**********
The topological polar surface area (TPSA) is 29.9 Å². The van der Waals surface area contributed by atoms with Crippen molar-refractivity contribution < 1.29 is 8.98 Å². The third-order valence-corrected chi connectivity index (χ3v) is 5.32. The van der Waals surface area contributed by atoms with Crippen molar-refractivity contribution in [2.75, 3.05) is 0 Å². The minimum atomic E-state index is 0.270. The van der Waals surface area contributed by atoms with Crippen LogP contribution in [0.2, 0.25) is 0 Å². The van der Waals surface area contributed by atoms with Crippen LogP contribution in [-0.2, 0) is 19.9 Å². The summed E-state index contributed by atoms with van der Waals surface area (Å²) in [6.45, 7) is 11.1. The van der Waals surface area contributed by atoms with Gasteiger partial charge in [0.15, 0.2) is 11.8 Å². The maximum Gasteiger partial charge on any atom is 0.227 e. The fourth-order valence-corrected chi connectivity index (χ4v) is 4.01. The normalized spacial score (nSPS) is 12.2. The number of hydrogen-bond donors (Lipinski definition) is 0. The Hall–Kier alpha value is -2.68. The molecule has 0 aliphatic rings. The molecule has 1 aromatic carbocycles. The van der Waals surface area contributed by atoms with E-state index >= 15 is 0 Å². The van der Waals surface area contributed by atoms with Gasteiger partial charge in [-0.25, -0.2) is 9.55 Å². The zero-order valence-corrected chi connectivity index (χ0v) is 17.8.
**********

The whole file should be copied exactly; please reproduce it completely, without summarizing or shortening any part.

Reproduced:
The topological polar surface area (TPSA) is 29.9 Å². The van der Waals surface area contributed by atoms with Crippen molar-refractivity contribution < 1.29 is 8.98 Å². The third-order valence-corrected chi connectivity index (χ3v) is 5.32. The van der Waals surface area contributed by atoms with Crippen molar-refractivity contribution in [2.75, 3.05) is 0 Å². The minimum atomic E-state index is 0.270. The van der Waals surface area contributed by atoms with Crippen LogP contribution in [0.2, 0.25) is 0 Å². The van der Waals surface area contributed by atoms with Crippen LogP contribution in [-0.2, 0) is 19.9 Å². The summed E-state index contributed by atoms with van der Waals surface area (Å²) in [6.45, 7) is 11.1. The van der Waals surface area contributed by atoms with Gasteiger partial charge in [0.15, 0.2) is 11.8 Å². The maximum Gasteiger partial charge on any atom is 0.227 e. The fourth-order valence-corrected chi connectivity index (χ4v) is 4.01. The normalized spacial score (nSPS) is 12.2. The number of hydrogen-bond donors (Lipinski definition) is 0. The Hall–Kier alpha value is -2.68. The molecule has 0 aliphatic rings. The molecule has 1 aromatic carbocycles. The van der Waals surface area contributed by atoms with E-state index >= 15 is 0 Å². The van der Waals surface area contributed by atoms with Gasteiger partial charge in [-0.25, -0.2) is 9.55 Å². The zero-order valence-corrected chi connectivity index (χ0v) is 17.8.